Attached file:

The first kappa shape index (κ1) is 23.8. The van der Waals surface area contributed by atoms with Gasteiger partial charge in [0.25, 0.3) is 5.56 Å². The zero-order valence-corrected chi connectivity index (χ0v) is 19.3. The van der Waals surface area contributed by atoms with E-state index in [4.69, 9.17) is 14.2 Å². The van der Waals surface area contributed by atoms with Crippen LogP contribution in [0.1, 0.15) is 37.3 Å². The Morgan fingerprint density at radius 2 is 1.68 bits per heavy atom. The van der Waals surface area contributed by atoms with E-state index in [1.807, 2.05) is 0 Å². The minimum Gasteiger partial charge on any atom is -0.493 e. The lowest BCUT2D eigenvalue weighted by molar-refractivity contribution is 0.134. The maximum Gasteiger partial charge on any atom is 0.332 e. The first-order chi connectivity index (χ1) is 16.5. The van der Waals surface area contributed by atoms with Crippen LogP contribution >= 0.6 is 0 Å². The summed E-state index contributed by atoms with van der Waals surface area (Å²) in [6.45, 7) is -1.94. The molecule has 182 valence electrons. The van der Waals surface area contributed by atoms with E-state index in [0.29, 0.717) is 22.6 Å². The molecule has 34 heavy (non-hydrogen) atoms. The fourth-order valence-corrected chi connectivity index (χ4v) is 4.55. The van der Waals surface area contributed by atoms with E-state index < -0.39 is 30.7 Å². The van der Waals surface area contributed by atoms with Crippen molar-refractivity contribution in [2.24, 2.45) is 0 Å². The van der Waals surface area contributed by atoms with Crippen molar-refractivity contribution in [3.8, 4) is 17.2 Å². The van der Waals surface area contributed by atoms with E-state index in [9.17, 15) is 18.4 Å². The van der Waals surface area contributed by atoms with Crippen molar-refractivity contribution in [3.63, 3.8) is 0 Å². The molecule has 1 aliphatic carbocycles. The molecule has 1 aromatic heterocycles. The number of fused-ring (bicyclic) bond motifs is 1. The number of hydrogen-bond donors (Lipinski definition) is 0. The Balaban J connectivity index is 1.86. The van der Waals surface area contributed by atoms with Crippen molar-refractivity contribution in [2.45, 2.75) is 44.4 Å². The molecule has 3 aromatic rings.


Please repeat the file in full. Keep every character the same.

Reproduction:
The first kappa shape index (κ1) is 23.8. The van der Waals surface area contributed by atoms with Gasteiger partial charge in [0.25, 0.3) is 5.56 Å². The zero-order valence-corrected chi connectivity index (χ0v) is 19.3. The van der Waals surface area contributed by atoms with E-state index in [4.69, 9.17) is 14.2 Å². The van der Waals surface area contributed by atoms with Crippen LogP contribution in [0.1, 0.15) is 37.3 Å². The Morgan fingerprint density at radius 2 is 1.68 bits per heavy atom. The van der Waals surface area contributed by atoms with E-state index in [1.807, 2.05) is 0 Å². The minimum Gasteiger partial charge on any atom is -0.493 e. The lowest BCUT2D eigenvalue weighted by molar-refractivity contribution is 0.134. The maximum Gasteiger partial charge on any atom is 0.332 e. The first-order chi connectivity index (χ1) is 16.5. The van der Waals surface area contributed by atoms with Crippen LogP contribution >= 0.6 is 0 Å². The summed E-state index contributed by atoms with van der Waals surface area (Å²) in [6.45, 7) is -1.94. The molecule has 182 valence electrons. The van der Waals surface area contributed by atoms with E-state index in [0.29, 0.717) is 22.6 Å². The molecule has 34 heavy (non-hydrogen) atoms. The fourth-order valence-corrected chi connectivity index (χ4v) is 4.55. The van der Waals surface area contributed by atoms with E-state index < -0.39 is 30.7 Å². The van der Waals surface area contributed by atoms with Crippen molar-refractivity contribution in [2.24, 2.45) is 0 Å². The van der Waals surface area contributed by atoms with Crippen molar-refractivity contribution in [3.8, 4) is 17.2 Å². The van der Waals surface area contributed by atoms with E-state index in [9.17, 15) is 18.4 Å². The van der Waals surface area contributed by atoms with Crippen molar-refractivity contribution in [3.63, 3.8) is 0 Å². The molecule has 1 aliphatic carbocycles. The molecule has 1 aromatic heterocycles. The number of fused-ring (bicyclic) bond motifs is 1. The number of hydrogen-bond donors (Lipinski definition) is 0. The Balaban J connectivity index is 1.86. The van der Waals surface area contributed by atoms with Crippen molar-refractivity contribution in [2.45, 2.75) is 44.4 Å². The molecule has 3 aromatic rings.